There was the odd time when I would spend some time on the dining room floor to chat with some of the homeless people who would stop in. There were people of nearly all walks of life. While some of them were in their situations by their own hand, many of them were there due to unfortunate circumstances and had nowhere else to turn to. There were single mothers with kids, foreign workers who recently immigrated, drug-addicts, prostitutes, tradesmen who worked minimum wage and lived out of their vehicles, the list goes on. There was one mentally ill man who nicknamed himself ‘Animal’, and would sometimes jump off the steps and hang of the guard rails while making gorilla impressions. Witnessing these things made me realize, despite my own hardships, my experiences could have been a lot worse – but it also made me extremely sad for everyone’s situations.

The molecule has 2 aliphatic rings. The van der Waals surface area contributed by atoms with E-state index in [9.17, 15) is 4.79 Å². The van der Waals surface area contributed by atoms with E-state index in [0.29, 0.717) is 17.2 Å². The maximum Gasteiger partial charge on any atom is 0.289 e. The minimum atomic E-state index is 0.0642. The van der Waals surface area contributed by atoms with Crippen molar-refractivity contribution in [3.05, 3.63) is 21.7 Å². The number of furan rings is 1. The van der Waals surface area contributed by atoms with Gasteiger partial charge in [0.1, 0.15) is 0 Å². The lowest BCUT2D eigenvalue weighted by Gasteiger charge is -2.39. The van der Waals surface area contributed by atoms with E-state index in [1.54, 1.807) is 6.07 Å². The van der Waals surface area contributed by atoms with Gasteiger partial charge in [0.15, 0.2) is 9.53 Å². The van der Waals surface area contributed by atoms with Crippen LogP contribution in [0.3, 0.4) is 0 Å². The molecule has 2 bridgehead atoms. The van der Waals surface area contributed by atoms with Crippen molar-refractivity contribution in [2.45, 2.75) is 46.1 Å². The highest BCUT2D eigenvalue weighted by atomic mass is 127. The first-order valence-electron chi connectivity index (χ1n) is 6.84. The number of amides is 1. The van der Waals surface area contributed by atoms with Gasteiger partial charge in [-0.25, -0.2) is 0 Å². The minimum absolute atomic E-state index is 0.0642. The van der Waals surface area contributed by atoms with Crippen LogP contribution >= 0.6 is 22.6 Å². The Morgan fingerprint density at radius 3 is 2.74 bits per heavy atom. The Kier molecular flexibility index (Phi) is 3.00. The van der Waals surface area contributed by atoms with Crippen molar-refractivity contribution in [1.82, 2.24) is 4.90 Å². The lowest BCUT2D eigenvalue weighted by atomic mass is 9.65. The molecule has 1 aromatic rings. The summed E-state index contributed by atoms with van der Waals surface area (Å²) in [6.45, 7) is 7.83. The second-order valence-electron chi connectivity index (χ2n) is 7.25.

In the second semester the class went on a week-long retreat where we did the Christian Relationships module. My classmates jokingly called it ‘sex camp’ because part of the course would talk about the meaning of marriage from a biblical perspective. Aside from learning about what Scripture would say about love and sex, the instructors also allowed for an open discussion, which I found to be quite encouraging. But the week after we all returned from the retreat, I felt extremely lethargic during the day and I had a swollen gland under my jaw line that was the size of a golf ball. I wasted no time, so I went to the doctor to get it checked out. When my blood test results came back, I was told I had mono – complete with an enlarged spleen. What timing! Fortunately it only lasted a few weeks though. So the ongoing joke between a few of my classmates and I was the fact I got mono after going to ‘sex camp’. I can assure you, it’s not what it sounds like!